MERCENARIES IN MEXICO
Mexico exemplifies a state struggling with the rise and challenge of private armies – the mercenary phenomenon is back and growing around the world.
Writer: Charles Mahoney | Photographer: Spencer Platt
After a two century hiatus, private mercenary armies are reappearing as influential actors in domestic security settings, challenging Max Weber’s widely accepted definition of the state as an entity possessing a “monopoly on violence” within its territory. These mercenary organizations, often funded by drugs and control of valuable natural resources, are testing the capability of governments to enforce laws within their borders. The strongest private armies now rival traditional armed forces and have no loyalty or display of patriotism to the state or to any credo other than to increase their power and wealth. Like corporations, they seek financial gain and the benefits that accompany wealth. Like terrorist and insurgent groups, private armies strive to increase their power and influence within a country; yet in contrast to such ideologically motivated movements, mercenaries have no political objectives.
Over the past two decades, countries as diverse as Colombia, Afghanistan, Mexico, the United States, and Sierra Leone have grappled with the emergence of mercenary armies and the ensuing implications for government policies. The return of these forces should not come as a surprise. Prior to the 19th century, many conflicts were characterized by the use of hired soldiers to defend the interests on non-state entities running the gamut from tribes to empires. Today, the increasing influence of processes associated with globalization is eroding the power of the modern nation-state and thus opening the window for private armies to operate successfully once again. Official state undertakings such as international aid, finance, and general governance, have incited opposition from non-state groups that have led to the creation of private mercenary armies to challenge the power of the state.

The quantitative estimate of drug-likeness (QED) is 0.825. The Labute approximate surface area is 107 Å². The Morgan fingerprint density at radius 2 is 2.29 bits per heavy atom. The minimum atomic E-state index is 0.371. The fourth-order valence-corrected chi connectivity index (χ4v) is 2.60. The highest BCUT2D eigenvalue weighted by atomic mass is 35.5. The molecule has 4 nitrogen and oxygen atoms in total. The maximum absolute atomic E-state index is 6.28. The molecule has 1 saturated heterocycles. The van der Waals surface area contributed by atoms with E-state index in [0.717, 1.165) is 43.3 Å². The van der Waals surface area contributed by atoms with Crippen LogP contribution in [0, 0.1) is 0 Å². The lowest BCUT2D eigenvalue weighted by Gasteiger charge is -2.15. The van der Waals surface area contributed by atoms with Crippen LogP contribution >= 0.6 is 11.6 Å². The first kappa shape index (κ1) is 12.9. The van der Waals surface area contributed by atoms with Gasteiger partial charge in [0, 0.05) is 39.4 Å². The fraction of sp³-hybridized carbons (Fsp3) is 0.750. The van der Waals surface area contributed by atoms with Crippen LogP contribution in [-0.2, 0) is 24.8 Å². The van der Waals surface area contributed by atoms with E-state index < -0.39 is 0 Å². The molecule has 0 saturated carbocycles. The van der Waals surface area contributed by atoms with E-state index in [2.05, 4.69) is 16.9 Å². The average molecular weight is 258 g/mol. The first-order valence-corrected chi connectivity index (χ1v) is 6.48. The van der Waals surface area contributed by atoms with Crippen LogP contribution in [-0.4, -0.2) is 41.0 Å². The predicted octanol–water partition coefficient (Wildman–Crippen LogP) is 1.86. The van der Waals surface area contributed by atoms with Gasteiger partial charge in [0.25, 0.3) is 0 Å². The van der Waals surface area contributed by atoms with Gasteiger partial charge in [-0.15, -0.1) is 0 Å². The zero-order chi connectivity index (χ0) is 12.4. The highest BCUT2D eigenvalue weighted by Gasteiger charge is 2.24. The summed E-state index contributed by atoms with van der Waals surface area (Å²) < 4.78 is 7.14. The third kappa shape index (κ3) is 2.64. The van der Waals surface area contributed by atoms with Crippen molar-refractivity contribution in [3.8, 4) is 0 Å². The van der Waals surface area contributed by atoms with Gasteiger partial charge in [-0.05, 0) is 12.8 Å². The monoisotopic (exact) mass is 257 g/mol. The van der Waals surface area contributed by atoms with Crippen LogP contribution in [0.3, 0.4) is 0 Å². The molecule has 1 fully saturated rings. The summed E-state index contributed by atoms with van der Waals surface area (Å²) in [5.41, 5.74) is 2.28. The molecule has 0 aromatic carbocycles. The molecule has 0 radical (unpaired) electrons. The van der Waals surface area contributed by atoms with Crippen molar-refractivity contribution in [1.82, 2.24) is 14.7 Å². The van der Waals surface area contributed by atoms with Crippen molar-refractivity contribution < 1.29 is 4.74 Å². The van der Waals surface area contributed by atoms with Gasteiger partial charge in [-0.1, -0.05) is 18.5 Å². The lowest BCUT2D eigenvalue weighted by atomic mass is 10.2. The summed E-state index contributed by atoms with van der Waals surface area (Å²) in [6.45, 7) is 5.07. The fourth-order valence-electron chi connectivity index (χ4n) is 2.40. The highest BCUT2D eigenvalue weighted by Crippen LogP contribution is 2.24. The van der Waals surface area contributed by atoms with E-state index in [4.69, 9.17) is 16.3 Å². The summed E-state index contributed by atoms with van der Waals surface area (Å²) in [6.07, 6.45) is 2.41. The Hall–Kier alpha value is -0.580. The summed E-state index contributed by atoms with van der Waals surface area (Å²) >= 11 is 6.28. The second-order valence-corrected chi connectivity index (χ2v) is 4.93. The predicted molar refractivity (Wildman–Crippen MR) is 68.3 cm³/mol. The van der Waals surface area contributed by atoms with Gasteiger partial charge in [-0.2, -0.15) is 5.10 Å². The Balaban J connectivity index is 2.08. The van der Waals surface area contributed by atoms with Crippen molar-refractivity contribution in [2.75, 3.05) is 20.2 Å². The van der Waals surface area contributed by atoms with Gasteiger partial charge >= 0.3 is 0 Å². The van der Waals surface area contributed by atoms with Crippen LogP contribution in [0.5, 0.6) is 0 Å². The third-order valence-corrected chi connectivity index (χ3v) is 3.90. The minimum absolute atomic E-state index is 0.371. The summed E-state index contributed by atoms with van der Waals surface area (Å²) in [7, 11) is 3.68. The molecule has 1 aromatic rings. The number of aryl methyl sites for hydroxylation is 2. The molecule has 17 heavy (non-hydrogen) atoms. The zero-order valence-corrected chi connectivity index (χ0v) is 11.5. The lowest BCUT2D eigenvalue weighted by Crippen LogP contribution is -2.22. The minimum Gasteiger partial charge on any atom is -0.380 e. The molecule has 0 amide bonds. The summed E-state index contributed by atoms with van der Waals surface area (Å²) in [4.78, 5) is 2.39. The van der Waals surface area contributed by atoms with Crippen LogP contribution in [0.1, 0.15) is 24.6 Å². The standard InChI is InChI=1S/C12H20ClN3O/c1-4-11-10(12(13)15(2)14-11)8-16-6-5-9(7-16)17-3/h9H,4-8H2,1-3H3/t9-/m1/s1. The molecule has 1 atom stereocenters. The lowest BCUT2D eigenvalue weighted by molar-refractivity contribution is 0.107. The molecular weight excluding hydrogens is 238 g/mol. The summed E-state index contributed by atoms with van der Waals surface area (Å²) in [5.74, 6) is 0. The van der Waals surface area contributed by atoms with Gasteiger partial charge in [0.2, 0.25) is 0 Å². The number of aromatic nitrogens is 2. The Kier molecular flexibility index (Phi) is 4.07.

Everything Old is New Again
Mercenaries – well trained and well paid soldiers – are as old as civilization. In the 13th century BC, Ramses II hired soldiers for successful wars of conquest that would eventually result in posterity referring to him as the great “Ozymandias,” Egypt’s most celebrated pharaoh. In the 3rd century BC, the Greek kings of Syracuse employed the “Sons of Mars” to fight in the Sicilian Wars against mighty Carthage. During the American Revolutionary War, King George III hired German soldiers, known as “Hessians,” to help quell the rebellious North American colonies. Over two-hundred years later, the United States army, the most powerful fighting force on the planet, hired Blackwater USA, a private military company, to provide security services to government officials and CIA agents in the Iraq War. Following numerous incidents of reckless violence in Iraq, it was later discovered that Blackwater had taken extensive part in special operations throughout the country. The outrage caused by Blackwater led the organization to change its name to Xe Services in an effort to resurrect its tarnished image. Xe Services remains the largest private security contractor in the USA.